The short story "The Red Convertible" by Louise Erdrich tells of two Chippewa Native American brothers named Lyman and Henry Junior. On a trip up to Winnipeg together they spot a red Oldsmobile convertible and buy it. They then make a glorious trip across the country all the way to Alaska. It is a liberating burst of freedom, their last journey together before Henry is sent off to fight in Vietnam. When he returns, he is a changed man. He suffers from Posttraumatic Stress Disorder (PTSD) because of his experiences in the war. Lyman damages the convertible on purpose so that the work Henry has to do to repair it will snap him out of his depression. The tactic seems to succeed, and they go on one last trip together. However, Henry drowns in a river swollen with spring snowmelt, and Lyman sends the convertible into the river too.
In this story, the convertible is a symbol of the unity between Henry and Lyman. It represents the serenity that they feel in their brotherhood. In the paragraph where the brothers find the red convertible in the parking lot, Erdrich acknowledges this feeling. Discovering the car is almost like a spiritual revelation. That's why Lyman emphasizes that the car seems not just to be parked there but rather in repose.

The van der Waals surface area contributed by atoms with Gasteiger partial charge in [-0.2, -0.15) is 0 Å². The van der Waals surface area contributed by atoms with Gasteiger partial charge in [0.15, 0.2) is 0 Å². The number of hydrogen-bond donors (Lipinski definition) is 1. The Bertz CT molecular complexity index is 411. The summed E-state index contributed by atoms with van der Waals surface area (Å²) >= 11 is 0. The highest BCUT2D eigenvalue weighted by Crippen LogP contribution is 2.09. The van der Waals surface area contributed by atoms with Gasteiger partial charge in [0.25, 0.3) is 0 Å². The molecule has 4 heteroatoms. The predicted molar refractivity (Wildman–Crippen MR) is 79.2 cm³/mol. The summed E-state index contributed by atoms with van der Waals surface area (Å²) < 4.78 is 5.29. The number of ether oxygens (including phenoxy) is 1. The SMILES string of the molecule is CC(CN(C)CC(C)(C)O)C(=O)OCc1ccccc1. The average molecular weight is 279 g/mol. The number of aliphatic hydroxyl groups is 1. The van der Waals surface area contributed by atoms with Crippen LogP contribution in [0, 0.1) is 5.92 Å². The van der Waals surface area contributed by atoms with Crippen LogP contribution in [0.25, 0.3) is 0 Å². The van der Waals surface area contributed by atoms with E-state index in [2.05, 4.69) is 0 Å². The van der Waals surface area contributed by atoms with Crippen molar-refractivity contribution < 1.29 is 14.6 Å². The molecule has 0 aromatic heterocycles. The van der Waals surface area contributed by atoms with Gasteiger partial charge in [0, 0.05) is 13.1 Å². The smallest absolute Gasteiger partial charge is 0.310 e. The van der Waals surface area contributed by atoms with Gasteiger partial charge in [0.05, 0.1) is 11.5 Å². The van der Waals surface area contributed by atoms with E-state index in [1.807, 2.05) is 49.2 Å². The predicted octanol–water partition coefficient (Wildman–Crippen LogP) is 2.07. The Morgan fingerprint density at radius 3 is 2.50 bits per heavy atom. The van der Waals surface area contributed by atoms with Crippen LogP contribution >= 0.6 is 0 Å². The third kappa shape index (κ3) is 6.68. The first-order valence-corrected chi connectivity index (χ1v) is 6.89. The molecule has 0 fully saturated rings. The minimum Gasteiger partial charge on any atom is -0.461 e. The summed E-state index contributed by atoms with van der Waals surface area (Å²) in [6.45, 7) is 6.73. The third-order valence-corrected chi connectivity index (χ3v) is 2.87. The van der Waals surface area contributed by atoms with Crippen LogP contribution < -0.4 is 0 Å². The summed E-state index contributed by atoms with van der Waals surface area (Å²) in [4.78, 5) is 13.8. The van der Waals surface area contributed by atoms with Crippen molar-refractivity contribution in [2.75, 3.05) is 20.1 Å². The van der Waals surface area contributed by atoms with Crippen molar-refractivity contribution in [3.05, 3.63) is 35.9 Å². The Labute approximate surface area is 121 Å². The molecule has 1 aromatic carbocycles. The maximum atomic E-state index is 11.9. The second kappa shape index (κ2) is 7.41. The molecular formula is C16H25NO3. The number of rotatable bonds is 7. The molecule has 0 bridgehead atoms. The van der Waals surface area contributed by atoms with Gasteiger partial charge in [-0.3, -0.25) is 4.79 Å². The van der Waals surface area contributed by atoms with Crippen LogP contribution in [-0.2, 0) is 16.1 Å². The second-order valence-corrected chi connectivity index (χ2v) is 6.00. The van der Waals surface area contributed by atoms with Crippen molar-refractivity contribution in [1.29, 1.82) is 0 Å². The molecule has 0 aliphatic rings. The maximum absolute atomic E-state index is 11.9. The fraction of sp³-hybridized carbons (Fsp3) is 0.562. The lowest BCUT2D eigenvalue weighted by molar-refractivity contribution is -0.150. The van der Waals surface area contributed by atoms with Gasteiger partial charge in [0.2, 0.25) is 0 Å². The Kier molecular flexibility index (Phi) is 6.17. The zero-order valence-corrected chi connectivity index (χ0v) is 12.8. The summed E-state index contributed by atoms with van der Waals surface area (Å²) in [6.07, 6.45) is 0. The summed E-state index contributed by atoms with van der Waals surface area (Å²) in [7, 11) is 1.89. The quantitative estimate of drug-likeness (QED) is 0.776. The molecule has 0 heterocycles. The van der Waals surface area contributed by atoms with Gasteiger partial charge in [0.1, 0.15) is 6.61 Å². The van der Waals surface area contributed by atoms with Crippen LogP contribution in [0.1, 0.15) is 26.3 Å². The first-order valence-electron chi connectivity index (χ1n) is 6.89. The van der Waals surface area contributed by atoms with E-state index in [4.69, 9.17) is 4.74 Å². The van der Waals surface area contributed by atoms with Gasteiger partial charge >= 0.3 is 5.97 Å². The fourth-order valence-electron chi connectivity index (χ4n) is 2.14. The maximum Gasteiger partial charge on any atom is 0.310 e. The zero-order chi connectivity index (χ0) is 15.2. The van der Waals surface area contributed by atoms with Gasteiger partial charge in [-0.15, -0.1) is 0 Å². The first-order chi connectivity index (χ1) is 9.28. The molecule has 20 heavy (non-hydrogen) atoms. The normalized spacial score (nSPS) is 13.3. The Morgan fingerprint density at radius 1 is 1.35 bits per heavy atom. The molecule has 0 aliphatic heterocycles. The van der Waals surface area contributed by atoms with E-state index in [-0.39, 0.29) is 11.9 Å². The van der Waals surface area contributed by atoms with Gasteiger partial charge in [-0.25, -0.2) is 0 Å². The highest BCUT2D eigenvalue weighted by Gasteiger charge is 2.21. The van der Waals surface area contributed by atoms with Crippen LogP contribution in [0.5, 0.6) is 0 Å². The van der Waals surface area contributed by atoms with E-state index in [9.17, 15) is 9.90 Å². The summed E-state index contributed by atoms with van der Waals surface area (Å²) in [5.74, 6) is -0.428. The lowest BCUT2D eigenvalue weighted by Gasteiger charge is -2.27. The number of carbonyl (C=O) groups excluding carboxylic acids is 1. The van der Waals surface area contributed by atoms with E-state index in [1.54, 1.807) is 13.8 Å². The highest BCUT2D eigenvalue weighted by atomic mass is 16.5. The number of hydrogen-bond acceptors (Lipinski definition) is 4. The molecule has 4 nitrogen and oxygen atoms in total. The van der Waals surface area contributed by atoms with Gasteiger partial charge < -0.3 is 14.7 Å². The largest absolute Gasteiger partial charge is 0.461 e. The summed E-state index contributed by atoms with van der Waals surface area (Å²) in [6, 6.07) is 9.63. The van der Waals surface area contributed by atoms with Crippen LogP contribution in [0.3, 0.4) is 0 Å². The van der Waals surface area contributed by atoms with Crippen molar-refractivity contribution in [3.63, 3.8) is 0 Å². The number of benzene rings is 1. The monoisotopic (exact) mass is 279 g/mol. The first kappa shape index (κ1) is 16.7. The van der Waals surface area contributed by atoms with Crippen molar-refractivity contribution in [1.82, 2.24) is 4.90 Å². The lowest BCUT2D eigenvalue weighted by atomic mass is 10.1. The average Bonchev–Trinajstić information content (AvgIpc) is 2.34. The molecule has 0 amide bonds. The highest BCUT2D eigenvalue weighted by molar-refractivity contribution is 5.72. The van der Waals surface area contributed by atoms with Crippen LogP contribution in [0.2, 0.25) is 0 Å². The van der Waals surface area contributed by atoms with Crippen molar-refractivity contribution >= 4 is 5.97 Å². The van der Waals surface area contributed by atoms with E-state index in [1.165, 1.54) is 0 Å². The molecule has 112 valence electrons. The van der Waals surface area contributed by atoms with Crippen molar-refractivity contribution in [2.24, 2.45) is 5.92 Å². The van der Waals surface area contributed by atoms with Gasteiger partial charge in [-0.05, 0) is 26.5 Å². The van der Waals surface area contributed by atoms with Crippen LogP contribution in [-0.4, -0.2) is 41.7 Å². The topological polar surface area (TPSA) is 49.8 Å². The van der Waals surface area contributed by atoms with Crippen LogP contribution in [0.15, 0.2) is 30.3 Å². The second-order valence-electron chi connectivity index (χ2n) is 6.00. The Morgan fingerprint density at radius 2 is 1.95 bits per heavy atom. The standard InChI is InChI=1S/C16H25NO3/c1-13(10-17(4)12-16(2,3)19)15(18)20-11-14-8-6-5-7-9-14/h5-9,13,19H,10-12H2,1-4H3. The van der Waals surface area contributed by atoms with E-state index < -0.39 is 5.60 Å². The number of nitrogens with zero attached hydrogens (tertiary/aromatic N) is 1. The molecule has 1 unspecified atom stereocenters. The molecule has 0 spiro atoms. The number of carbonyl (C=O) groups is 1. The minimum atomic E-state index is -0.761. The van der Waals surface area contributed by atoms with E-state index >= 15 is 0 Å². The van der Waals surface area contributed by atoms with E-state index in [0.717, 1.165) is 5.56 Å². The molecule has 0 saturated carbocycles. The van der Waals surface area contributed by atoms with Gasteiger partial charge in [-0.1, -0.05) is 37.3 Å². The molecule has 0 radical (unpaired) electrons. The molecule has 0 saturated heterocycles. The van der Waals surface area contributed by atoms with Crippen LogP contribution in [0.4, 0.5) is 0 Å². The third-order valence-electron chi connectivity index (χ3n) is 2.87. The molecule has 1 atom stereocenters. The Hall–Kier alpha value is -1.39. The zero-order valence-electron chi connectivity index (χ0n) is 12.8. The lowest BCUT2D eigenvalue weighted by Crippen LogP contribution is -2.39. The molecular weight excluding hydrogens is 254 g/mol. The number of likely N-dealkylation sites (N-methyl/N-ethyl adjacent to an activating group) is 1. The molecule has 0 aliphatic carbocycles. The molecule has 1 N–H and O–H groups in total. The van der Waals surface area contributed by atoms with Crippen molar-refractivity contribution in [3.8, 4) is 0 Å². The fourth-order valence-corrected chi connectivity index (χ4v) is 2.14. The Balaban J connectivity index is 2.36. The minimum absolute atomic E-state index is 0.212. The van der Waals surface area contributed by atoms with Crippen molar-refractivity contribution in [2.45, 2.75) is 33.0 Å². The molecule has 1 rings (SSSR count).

In the Merriam-Webster Dictionary, the word "repose," when used as a verb as in this story, means "to lie at rest." When Lyman says that the car is reposing in the lot and not just parked, he is suggesting that when he and his brother find the car, it brings them a feeling of peace, tranquility, and calm. This is of great value to them, considering the circumstances around them. They are Native Americans and are frequently subjected to racism and ridicule. The country is at war, and Henry will soon be caught up in it. The red convertible represents a better life, an idealized life, a life in which they can relax, enjoy themselves, and not worry about the tumultuous world around them. That's why the word "repose" is used in this context.